A busy springtime for Bode Miller
Six weeks after the end of past season which brought him a few strong satisfactions such as another Super-G Crystal cup, Bode Miller already began to prepare the next one – his 11th on the World Cup circuit.
The quadruple World Champion in 2003 and 2005 made a dramatic move last week in deciding to race independently from the US Ski Team as Sweden’s Patrik Jaerbyn in recent winters. It was also the case for former US slalom champion Kristina Kosznick, who left the snow scene following the 2006 Olympics after racing most of her last seasons by herself, paying herself her own training and racing expenses. This will also be the case for Bode from now on.
“Bode decided to go independent but we will support him as much as we can considering his new situation,” explained USSA’s Marketing and Communication Director Tom Kelly on Saturday night.
“We don’t know yet how he will organize his training and racing program and who will help him on the slope,” added Kelly who also said that a cousin of the 2005 Overall World Cup champion, Liko Kenney, was shot dead by a passer-by after killing a policeman in New Hampshire. “
Miller decision is not a total surprise even though the skier from Franconia always said in past years that he enjoyed training and racing with his colleagues from the national ski team. The US American has 25 World Cup victories - two below Phil Mahre's U.S. record. Mahre was slalom Olympic champion in 1984 and a three-time Overall World Cup winner from 1981 to 1993.
Last winter, the talented yet stubborn Miller complained more than once that he felt mistreated by his team who obliged him sleeping in the official hotel of the ski team instead in his own motor-home which he only could use during the day.
“I measured my form during this winter with a special electronic tool and I found out that I slept much less in the small and mostly uncomfortable beds of our hotel than I used to in my van where I have a large bed and better food too. I’m convinced that it prevented me to produce my best skiing this winter,” he said a few days prior the start of the Are World Championships in February.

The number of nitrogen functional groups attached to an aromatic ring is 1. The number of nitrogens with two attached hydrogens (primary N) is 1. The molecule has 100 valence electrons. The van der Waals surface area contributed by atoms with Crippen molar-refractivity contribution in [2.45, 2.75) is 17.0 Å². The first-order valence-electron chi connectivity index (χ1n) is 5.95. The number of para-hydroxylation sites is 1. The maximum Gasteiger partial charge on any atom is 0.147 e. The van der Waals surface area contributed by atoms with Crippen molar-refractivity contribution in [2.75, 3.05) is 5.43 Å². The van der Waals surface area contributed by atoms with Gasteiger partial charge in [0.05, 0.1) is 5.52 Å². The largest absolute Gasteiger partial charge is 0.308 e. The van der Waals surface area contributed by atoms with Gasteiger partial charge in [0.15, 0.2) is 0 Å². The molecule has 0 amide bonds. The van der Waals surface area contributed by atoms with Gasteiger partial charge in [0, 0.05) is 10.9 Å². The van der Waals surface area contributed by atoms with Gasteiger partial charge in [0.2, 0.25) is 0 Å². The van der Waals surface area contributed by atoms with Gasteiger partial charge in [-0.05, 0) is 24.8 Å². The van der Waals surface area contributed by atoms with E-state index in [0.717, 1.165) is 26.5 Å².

“As an allrounder who competed in all races, I certainly need special treatment in matter of recovering energy to be perfectly focused and ready prior each competition,” he added.
Last season, the US skiers also had to sign an agreement with their National Federation about not drinking any alcohol during the winter when celebrating good results with their staff. It was seen as a consequence of Miller’s sometimes provocative behaviour during the Turin 2006 Olympics when he was seen drinking beer in bars and clubs late in the night in company of models.
After the Games, Bode Miller also faced harsh critics from ski fans when he said that he enjoyed the Olympics despites failing to clinch a medal. He explained that he appreciated the possibility to socialize with people in Sestriere where he lived in his own RV located next to the vehicles of his team-mates Daron Rahles and Julia Mancuso.
Being independent will strongly change his life while training and racing next summer and winter.
He will have to pay his own trainers and also the use of training facilities on the slopes of the most popular resorts used by the teams to prepare themselves in New Zealand, Chile or on the European glacier. During the World Cup season, he is not supposed to receive any information from his former coaches directed so far by Phil Nichols and his private trainer will have to take care of all the details surrounding racing such as getting accreditations and bibs or fulfilling the entry form.
His points will count for the USA in the Nations Cup standings though and he can be qualified for World Championships (2009 Val d’Isère, France) or the 2010 Olympics – even though he already said last month that he is not planning to compete at Vancouver in three years.
It’s possible that Bode, who always said that he can decide at any time to pull out ski racing if he finds himself competing without pleasure, decided to choose this difficult solution to get back some momentum before retiring in 2008. He will turn 30 next November.
Jesse Hunt, the Alpine Director of the US Ski Team, wishes good luck to his former team-leader. “Bode is a great athlete and we hope he will continue to have athletic success,” Hunt said. "We had a serious discussion with Bode about his responsibilities as a Team member, and he later advised us he was choosing to not join the Team."